PhotobucketA nice read for Toot lovers to ponder maybe.
Other peoples Odradeks: (Odradek Odradek Odradek). I think mine might be the real one though.


Out of my control.

There are no toot photos this week because I'll be pricing stuff up on my stall in the morning - Why? Because my car nearly died whilst I was visiting my folks and I rushed it to the garage, then it took two days to fix and I got stranded. Sigh. But some things did happen . . .
PhotobucketMum and I planned some more Saturday Drawing . . . at the top of a hill.PhotobucketIt was onion time again.PhotobucketAnd I went on an outing to Luton with my Pop. I like Luton actually. And I bought this peg basket from a shop that was incredible - I took some photos with the old Instagram, which I'm getting used to now. The chaps manning the shop both had swallow tattoos, which I believe is what you get when you've been in prison, or what you get if you want to look like you've been in prison - and I don't know which is worse.PhotobucketI also bought this mug. There's a lucky Paul who is going to be getting a present tomorrow, a present with the price written permanently right where he can see it every time he takes a sip. And it was a good price eh?
I think I might love Luton actually.

Making some new cards.


I've been back at my folks house, working away on that hulking beast of a machine - The Arab. This is it's official name, written large on it's cast iron frame, not just an odd racial slur I came up with myself. I went simple on the design (again). I thought about patterns and designs but decided to just print the domain name and play around with the font colour instead.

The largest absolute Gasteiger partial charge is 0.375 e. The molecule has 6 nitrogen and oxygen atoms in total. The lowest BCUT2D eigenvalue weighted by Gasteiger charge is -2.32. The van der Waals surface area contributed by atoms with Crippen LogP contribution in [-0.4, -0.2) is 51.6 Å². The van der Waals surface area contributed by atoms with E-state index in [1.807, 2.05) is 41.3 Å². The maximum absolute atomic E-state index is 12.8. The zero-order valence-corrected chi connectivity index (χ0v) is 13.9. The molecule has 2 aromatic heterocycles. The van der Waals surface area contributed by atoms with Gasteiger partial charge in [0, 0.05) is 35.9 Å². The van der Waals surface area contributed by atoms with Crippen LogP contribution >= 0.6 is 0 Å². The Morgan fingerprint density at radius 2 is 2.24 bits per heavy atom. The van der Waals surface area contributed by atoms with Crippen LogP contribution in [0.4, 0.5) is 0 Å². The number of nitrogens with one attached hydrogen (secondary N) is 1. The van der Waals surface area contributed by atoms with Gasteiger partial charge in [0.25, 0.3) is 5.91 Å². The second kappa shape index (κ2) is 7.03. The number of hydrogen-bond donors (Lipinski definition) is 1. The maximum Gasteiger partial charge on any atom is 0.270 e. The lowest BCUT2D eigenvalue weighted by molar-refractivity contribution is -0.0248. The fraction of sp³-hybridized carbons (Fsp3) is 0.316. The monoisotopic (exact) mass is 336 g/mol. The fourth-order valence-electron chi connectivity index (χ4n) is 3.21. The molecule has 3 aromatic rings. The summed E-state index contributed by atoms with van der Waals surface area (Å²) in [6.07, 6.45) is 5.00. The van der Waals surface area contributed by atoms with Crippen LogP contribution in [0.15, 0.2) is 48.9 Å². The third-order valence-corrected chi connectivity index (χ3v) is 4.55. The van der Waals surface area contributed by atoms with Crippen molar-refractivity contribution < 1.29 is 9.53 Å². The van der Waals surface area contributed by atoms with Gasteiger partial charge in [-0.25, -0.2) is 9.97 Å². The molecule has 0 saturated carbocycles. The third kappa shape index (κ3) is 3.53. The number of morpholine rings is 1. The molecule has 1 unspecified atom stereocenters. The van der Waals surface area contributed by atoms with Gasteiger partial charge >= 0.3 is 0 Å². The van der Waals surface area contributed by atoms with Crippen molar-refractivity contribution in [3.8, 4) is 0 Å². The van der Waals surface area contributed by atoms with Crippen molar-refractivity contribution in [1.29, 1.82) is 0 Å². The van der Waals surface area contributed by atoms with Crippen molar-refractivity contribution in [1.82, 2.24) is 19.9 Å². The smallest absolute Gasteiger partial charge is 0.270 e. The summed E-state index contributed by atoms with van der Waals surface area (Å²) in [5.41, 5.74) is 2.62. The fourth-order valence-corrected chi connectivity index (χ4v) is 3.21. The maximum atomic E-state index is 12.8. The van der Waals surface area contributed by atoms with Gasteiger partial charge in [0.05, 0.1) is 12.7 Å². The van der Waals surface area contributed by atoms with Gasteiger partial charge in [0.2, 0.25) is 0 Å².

PhotobucketPlaying around with the font colour involves smudging different colours onto a large inking plate - which then gets slowly transferred onto the rollers and onto your print - it's a very special way of doing it, you have to be brave because you don't know exactly how it will come out.PhotobucketAnd because it's a massive, manual, Victorian printer it can handle my favourite material - grey board. Not like whimsy little 21st century printers that cough and whine and spit out your A4 half done. Best of all - I got a handsome amount of cards for an outlay of only £5! Smart.


From the boot: John Kay

A small set of etchings by John Kay. He was a Scottish caricaturist based in Edinburgh and lived from 1742 to 1826. That's quite a long time ago eh?P9121829I love this way of showing speech.P9121827And the gaminess of this man's arm.P9121825This chap has a pineapple - dead posh.P9121824(Note the dog poking it's head in the side of this picture)P9121822More foolish folk . . . P9121821And a whole group of men with no arms - all squished in like corn on the cob. This last one is my favourite.